The Region of Waterloo is going ahead with a revised policy that aims to eradicate Islamophobia.

Councillors unanimously voted in favour of the policy Wednesday night that will see Jan. 29 recognized as a day of mourning in remembrance of the Quebec City mosque attack, anti-Islamophobia training for staff, amend the code of conduct to address harassment based on race, religion, gender identity or sexual orientation, and engage area municipalities to consider similar bylaws.

"I'm looking forward to the difficult work that is ahead and that we can find many ways as a region to continue to support this," said Coun. Jim Erb.

A previous attempt to pass the policy failed around a month ago due to objections from key community group Coalition of Muslim Women K-W.

They noted that no money was attached to back up a program that is seeing federal funding pulled.

On Wednesday, council approved up $100,000 for the coalition's Hate or Discrimination Reporting and Support Program for 12 months beginning on April 1.

"Islamophobia happens at the intersection of racism, xenophobia, anti-Islam, anti-Muslim biases, and prejudices," said Fauzia Mazhar with the coalition.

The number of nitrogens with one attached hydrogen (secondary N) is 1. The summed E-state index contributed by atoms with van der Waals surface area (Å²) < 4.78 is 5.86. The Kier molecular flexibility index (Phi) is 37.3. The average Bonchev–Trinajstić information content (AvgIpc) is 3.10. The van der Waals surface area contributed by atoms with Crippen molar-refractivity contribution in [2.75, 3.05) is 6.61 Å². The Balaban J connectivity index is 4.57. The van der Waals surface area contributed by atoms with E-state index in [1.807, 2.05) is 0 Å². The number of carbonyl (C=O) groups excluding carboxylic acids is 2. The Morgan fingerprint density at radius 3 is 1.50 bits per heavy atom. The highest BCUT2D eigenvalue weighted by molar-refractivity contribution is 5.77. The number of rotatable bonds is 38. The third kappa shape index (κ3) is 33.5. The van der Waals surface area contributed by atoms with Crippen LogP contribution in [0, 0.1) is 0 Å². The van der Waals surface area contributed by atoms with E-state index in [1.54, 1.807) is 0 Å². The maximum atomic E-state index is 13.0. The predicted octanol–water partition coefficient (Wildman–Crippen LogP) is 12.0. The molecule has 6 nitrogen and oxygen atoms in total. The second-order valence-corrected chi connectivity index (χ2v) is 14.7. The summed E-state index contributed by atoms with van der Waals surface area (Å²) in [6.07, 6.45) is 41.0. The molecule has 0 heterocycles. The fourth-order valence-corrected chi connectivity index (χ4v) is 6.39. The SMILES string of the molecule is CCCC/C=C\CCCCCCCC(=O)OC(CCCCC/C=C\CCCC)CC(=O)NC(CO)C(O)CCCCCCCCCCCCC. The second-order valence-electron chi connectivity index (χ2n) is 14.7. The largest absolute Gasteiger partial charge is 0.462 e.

Kitchener Mayor Berry Vrbanovic adds that the set of recommendations speaks to the seriousness of an increasingly disturbing trend of hate against Muslims.

"Inevitably, there will be more work that needs to be done even beyond this, but there always needs to be a starting point," he said. "I think this reflects that and speaks to the values we share as a region."

The region is also committing to develop longer-term investments and funding programs aligned with its goals for community safety and well-being.

The latest Statistics Canada figures for police-reported hate crime incidents tied to race, ethnicity, and religion, rose from 1,126 in 2016 to 2,109 in 2020 across the country.

"For me this work is not only professional, but personal," said Fauzia Baig, the director of equity, diversity, and inclusion for the region. "Recent events continue to reinforce how important it is to acknowledge and track acts of hate, the impact on communities and families, and to find ways to act and counter these."

The federal government is also planning on appoint a special representative to combat Islamophobia as part of Canada's anti-racism strategy.